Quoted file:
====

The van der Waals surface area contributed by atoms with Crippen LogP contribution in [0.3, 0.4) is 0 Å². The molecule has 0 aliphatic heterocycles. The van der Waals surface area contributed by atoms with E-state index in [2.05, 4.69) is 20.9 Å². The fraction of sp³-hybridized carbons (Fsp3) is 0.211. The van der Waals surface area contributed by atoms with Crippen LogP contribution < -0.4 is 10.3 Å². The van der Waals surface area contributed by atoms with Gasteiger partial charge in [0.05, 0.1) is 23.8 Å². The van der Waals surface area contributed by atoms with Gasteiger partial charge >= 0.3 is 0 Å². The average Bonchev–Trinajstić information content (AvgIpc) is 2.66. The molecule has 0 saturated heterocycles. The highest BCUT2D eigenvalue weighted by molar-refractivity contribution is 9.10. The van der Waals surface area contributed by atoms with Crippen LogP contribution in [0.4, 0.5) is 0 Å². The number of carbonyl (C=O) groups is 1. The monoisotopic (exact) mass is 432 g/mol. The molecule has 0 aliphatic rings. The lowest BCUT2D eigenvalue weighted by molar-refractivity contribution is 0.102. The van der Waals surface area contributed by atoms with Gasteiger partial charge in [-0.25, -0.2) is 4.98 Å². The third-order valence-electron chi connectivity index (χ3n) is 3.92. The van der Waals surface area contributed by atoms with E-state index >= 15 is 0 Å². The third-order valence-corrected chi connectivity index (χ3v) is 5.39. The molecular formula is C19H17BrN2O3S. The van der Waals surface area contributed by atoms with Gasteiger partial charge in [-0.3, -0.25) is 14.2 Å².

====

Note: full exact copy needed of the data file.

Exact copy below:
The van der Waals surface area contributed by atoms with Crippen LogP contribution in [0.3, 0.4) is 0 Å². The molecule has 0 aliphatic heterocycles. The van der Waals surface area contributed by atoms with E-state index in [2.05, 4.69) is 20.9 Å². The fraction of sp³-hybridized carbons (Fsp3) is 0.211. The van der Waals surface area contributed by atoms with Crippen LogP contribution < -0.4 is 10.3 Å². The van der Waals surface area contributed by atoms with Gasteiger partial charge in [0.05, 0.1) is 23.8 Å². The van der Waals surface area contributed by atoms with Gasteiger partial charge >= 0.3 is 0 Å². The average Bonchev–Trinajstić information content (AvgIpc) is 2.66. The molecule has 0 saturated heterocycles. The highest BCUT2D eigenvalue weighted by molar-refractivity contribution is 9.10. The van der Waals surface area contributed by atoms with Crippen LogP contribution in [0.4, 0.5) is 0 Å². The number of carbonyl (C=O) groups is 1. The monoisotopic (exact) mass is 432 g/mol. The molecule has 0 aliphatic rings. The lowest BCUT2D eigenvalue weighted by molar-refractivity contribution is 0.102. The van der Waals surface area contributed by atoms with Gasteiger partial charge in [-0.25, -0.2) is 4.98 Å². The third-order valence-electron chi connectivity index (χ3n) is 3.92. The van der Waals surface area contributed by atoms with E-state index >= 15 is 0 Å². The third-order valence-corrected chi connectivity index (χ3v) is 5.39. The molecular formula is C19H17BrN2O3S. The van der Waals surface area contributed by atoms with Gasteiger partial charge in [-0.3, -0.25) is 14.2 Å².